Anti-Intellectualism in America (via Atypical Guy)

I have to agree with this. And while some may say there were founding fathers who were intellectuals: they were either idealists, or preying upon the unwary. A prime case in point being Benjamin Franklin who is one of group who brought over the propagandist Thomas Paine to dupe the the great unwashed, or at least present the picture that there was more support for Independence than has been alleged.

The question of whether or not the Navigation Acts even could have imposed enough of a burden on the colonists to provoke a rebellion has been substantially answered in the negative. Jeremy Atack and Peter Passell in A New Economic View of American History, 2d ed., [Boston: W.W. Norton, 1994), mention that several economic historians conclude that the heaviest burden the Acts could have place on Americans was about 1% of GNP. In other words, the Navigation Acts were not significant enough as an economic issue to have caused one-third of all Americans to take up arms against the British. Likewise, the tax burden on the American Colonies was much less than that in Britain (the colonies were basically subsidised).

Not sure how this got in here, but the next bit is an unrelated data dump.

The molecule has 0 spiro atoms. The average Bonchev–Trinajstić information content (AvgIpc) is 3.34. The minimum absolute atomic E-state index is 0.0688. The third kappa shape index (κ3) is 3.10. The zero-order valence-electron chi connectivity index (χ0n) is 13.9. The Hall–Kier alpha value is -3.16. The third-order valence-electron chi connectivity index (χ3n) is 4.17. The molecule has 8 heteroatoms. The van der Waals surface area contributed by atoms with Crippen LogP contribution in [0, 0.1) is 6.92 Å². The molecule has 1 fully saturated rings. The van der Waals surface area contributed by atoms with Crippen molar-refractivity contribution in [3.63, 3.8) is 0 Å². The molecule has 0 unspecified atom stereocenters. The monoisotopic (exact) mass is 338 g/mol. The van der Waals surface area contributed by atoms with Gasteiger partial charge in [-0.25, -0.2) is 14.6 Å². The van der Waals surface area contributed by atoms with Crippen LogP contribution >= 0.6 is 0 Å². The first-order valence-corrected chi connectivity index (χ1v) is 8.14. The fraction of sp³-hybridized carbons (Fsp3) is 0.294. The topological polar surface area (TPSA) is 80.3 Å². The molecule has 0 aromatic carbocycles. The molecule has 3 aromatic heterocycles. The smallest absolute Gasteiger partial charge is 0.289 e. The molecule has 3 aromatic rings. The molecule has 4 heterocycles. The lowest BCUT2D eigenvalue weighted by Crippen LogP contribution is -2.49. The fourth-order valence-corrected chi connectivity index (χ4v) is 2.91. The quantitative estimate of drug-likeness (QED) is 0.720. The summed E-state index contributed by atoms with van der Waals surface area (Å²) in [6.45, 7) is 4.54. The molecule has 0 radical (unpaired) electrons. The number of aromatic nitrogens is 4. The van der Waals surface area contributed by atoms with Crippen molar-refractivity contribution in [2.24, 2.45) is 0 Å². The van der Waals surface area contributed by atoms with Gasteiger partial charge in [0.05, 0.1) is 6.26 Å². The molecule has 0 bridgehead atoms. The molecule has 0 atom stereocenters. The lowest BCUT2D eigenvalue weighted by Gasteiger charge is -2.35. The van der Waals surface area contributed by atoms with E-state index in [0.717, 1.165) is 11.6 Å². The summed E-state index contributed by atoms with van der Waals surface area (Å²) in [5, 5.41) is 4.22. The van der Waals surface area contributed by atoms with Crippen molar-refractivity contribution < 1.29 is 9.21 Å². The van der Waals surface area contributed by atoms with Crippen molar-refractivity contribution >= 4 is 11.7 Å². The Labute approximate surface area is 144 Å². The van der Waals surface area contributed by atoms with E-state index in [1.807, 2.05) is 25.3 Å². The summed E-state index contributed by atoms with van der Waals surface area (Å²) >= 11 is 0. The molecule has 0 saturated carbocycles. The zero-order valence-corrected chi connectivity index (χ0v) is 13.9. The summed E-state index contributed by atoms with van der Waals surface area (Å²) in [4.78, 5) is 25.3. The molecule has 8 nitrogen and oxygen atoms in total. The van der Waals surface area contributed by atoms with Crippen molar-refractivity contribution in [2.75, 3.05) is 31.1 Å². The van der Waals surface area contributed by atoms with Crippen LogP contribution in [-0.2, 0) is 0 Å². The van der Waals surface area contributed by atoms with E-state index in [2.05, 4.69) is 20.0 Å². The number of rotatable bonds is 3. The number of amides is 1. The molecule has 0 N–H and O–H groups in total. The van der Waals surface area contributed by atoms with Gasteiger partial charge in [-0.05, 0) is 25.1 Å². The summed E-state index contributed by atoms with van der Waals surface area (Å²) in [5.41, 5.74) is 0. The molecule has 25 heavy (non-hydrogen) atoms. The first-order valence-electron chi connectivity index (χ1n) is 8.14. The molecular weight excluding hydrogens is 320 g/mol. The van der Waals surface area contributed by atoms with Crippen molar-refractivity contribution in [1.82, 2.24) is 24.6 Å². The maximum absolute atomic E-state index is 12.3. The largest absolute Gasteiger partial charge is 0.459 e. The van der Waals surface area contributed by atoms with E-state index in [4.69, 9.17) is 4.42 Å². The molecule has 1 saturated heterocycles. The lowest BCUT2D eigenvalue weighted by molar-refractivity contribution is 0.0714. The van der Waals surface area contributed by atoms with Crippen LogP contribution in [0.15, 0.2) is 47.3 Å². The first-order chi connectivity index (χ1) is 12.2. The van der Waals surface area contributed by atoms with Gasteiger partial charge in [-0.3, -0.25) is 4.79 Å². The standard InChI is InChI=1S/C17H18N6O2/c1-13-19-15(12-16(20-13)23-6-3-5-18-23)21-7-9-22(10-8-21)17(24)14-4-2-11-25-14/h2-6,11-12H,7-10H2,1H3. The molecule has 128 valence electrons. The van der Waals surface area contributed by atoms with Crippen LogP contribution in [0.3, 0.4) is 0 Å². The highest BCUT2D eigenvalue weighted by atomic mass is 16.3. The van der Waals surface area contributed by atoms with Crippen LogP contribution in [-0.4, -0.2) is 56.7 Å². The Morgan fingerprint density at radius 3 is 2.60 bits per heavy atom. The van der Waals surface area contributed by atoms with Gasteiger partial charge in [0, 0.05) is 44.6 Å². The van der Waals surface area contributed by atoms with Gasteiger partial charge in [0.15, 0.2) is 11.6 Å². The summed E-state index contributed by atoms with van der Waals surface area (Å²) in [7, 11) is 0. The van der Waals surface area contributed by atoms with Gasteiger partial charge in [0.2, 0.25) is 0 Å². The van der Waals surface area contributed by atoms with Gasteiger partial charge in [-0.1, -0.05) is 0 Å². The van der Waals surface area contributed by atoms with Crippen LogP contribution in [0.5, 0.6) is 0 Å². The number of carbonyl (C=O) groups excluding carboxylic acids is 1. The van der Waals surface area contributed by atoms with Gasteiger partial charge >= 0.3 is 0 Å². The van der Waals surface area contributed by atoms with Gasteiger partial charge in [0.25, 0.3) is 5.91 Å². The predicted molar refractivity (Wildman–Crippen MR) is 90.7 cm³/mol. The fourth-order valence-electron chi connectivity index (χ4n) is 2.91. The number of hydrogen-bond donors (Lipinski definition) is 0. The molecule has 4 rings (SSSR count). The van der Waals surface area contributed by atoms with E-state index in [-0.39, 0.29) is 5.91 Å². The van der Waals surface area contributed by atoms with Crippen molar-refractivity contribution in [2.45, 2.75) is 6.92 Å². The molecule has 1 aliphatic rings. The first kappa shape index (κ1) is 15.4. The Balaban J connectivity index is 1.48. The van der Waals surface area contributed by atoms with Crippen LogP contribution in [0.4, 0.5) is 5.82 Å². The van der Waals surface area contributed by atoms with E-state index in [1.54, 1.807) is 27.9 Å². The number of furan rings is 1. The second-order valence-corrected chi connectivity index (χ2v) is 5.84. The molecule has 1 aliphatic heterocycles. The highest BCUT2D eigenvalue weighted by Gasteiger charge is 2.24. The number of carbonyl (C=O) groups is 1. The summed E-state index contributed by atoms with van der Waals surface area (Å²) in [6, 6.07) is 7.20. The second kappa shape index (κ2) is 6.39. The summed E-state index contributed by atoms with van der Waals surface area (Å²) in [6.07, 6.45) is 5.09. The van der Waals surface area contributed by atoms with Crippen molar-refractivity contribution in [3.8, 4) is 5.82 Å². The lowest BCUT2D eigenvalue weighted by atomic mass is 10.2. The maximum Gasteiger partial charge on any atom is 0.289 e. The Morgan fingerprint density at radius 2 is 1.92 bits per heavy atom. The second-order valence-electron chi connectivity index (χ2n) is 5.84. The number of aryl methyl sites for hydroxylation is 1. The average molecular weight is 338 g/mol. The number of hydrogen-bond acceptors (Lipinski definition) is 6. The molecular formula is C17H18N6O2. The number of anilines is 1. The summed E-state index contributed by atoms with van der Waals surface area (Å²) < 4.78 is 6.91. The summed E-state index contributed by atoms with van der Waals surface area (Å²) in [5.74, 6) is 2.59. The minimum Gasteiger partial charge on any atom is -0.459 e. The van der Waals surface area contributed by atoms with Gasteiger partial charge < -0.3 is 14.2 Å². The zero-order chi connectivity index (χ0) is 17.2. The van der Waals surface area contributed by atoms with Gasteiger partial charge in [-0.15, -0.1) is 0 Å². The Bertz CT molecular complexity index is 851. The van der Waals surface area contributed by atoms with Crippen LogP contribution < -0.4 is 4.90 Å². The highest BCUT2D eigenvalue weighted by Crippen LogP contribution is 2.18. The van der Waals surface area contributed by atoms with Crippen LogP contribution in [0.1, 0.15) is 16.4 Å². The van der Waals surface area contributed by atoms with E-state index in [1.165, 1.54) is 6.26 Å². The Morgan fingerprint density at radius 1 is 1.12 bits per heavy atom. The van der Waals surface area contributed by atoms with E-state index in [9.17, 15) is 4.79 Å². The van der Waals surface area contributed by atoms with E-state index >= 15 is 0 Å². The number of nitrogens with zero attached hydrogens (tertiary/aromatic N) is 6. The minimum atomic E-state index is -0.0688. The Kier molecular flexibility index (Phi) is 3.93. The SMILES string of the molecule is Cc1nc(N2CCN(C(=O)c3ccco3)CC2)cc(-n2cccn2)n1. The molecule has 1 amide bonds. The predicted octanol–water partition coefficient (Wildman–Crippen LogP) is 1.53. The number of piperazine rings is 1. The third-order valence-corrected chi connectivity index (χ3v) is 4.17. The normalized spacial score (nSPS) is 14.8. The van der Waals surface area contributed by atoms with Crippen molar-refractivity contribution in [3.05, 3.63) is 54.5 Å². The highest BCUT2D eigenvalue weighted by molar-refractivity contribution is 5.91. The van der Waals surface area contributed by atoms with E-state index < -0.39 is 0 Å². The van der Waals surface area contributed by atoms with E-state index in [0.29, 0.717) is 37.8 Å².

In recent years, it has become increasingly obvious to me that ignorance in America has become a way of life.  People in the United States have moved down a path that rejects logical, rational thought.  In its wake, we can easily see the rise of a lot of negative things.  The long list must include the state of education, the election of George Bush, creating needless and costly wars, and advocating war crimes like torture.  B … Read More

via Atypical Guy

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